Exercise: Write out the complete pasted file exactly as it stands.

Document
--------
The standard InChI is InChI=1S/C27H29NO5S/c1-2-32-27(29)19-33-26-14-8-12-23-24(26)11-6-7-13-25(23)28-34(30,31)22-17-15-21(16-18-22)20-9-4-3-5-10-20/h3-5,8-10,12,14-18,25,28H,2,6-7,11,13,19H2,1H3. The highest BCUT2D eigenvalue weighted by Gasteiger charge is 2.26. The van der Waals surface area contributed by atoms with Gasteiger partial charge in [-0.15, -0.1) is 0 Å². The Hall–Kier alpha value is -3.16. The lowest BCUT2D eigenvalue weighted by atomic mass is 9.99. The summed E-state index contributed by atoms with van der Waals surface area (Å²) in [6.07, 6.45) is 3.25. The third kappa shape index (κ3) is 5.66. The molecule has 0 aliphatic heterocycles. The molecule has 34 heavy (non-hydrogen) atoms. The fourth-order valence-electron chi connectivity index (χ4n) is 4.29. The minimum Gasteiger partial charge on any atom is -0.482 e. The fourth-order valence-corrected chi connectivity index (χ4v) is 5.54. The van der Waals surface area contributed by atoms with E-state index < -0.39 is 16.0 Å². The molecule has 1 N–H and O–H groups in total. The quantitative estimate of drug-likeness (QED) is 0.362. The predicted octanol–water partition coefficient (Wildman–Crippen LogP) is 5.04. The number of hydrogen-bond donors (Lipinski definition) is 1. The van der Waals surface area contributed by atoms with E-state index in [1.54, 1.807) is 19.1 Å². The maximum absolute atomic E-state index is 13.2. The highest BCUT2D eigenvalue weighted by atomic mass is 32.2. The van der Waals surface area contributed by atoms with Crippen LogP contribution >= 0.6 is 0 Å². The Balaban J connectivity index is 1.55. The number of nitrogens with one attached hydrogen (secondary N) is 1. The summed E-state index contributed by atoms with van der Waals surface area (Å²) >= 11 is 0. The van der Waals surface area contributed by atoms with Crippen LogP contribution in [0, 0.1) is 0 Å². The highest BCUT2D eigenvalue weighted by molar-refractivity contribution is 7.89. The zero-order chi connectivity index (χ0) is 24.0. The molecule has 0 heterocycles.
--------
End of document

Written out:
The standard InChI is InChI=1S/C27H29NO5S/c1-2-32-27(29)19-33-26-14-8-12-23-24(26)11-6-7-13-25(23)28-34(30,31)22-17-15-21(16-18-22)20-9-4-3-5-10-20/h3-5,8-10,12,14-18,25,28H,2,6-7,11,13,19H2,1H3. The highest BCUT2D eigenvalue weighted by Gasteiger charge is 2.26. The van der Waals surface area contributed by atoms with Gasteiger partial charge in [-0.15, -0.1) is 0 Å². The Hall–Kier alpha value is -3.16. The lowest BCUT2D eigenvalue weighted by atomic mass is 9.99. The summed E-state index contributed by atoms with van der Waals surface area (Å²) in [6.07, 6.45) is 3.25. The third kappa shape index (κ3) is 5.66. The molecule has 0 aliphatic heterocycles. The molecule has 34 heavy (non-hydrogen) atoms. The fourth-order valence-electron chi connectivity index (χ4n) is 4.29. The minimum Gasteiger partial charge on any atom is -0.482 e. The fourth-order valence-corrected chi connectivity index (χ4v) is 5.54. The van der Waals surface area contributed by atoms with E-state index < -0.39 is 16.0 Å². The molecule has 1 N–H and O–H groups in total. The quantitative estimate of drug-likeness (QED) is 0.362. The predicted octanol–water partition coefficient (Wildman–Crippen LogP) is 5.04. The number of hydrogen-bond donors (Lipinski definition) is 1. The van der Waals surface area contributed by atoms with E-state index in [1.54, 1.807) is 19.1 Å². The maximum absolute atomic E-state index is 13.2. The highest BCUT2D eigenvalue weighted by atomic mass is 32.2. The van der Waals surface area contributed by atoms with Crippen LogP contribution >= 0.6 is 0 Å². The Balaban J connectivity index is 1.55. The number of nitrogens with one attached hydrogen (secondary N) is 1. The summed E-state index contributed by atoms with van der Waals surface area (Å²) >= 11 is 0. The van der Waals surface area contributed by atoms with Crippen LogP contribution in [0, 0.1) is 0 Å². The highest BCUT2D eigenvalue weighted by molar-refractivity contribution is 7.89. The zero-order chi connectivity index (χ0) is 24.0. The molecule has 0 heterocycles.